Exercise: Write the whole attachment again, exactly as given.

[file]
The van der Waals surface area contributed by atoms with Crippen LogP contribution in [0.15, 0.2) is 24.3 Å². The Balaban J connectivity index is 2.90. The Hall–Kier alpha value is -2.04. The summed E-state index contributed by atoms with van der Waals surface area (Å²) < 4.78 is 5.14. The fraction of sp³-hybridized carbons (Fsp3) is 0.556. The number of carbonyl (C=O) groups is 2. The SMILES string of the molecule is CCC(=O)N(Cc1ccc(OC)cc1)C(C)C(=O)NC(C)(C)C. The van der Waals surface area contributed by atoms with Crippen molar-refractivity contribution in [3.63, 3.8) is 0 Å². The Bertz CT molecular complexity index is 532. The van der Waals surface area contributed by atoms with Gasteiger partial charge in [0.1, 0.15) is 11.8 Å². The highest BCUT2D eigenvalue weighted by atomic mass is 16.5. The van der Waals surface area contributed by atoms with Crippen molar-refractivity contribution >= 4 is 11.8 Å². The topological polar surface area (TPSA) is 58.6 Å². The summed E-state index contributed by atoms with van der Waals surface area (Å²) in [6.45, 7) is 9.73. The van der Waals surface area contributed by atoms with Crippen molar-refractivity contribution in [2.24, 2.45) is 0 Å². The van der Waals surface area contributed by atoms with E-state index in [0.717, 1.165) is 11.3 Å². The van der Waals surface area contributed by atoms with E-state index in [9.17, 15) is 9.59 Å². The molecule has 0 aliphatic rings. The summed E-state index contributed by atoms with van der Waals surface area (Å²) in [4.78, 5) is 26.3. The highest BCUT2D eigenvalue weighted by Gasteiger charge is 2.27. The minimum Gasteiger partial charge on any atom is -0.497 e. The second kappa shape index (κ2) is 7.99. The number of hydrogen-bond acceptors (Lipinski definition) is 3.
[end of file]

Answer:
The van der Waals surface area contributed by atoms with Crippen LogP contribution in [0.15, 0.2) is 24.3 Å². The Balaban J connectivity index is 2.90. The Hall–Kier alpha value is -2.04. The summed E-state index contributed by atoms with van der Waals surface area (Å²) < 4.78 is 5.14. The fraction of sp³-hybridized carbons (Fsp3) is 0.556. The number of carbonyl (C=O) groups is 2. The SMILES string of the molecule is CCC(=O)N(Cc1ccc(OC)cc1)C(C)C(=O)NC(C)(C)C. The van der Waals surface area contributed by atoms with Crippen molar-refractivity contribution in [3.63, 3.8) is 0 Å². The Bertz CT molecular complexity index is 532. The van der Waals surface area contributed by atoms with Gasteiger partial charge in [0.1, 0.15) is 11.8 Å². The highest BCUT2D eigenvalue weighted by atomic mass is 16.5. The van der Waals surface area contributed by atoms with Crippen molar-refractivity contribution >= 4 is 11.8 Å². The topological polar surface area (TPSA) is 58.6 Å². The summed E-state index contributed by atoms with van der Waals surface area (Å²) in [6.45, 7) is 9.73. The van der Waals surface area contributed by atoms with Crippen molar-refractivity contribution in [2.24, 2.45) is 0 Å². The van der Waals surface area contributed by atoms with E-state index in [0.717, 1.165) is 11.3 Å². The van der Waals surface area contributed by atoms with E-state index in [9.17, 15) is 9.59 Å². The molecule has 0 aliphatic rings. The summed E-state index contributed by atoms with van der Waals surface area (Å²) in [4.78, 5) is 26.3. The highest BCUT2D eigenvalue weighted by Gasteiger charge is 2.27. The minimum Gasteiger partial charge on any atom is -0.497 e. The second kappa shape index (κ2) is 7.99. The number of hydrogen-bond acceptors (Lipinski definition) is 3.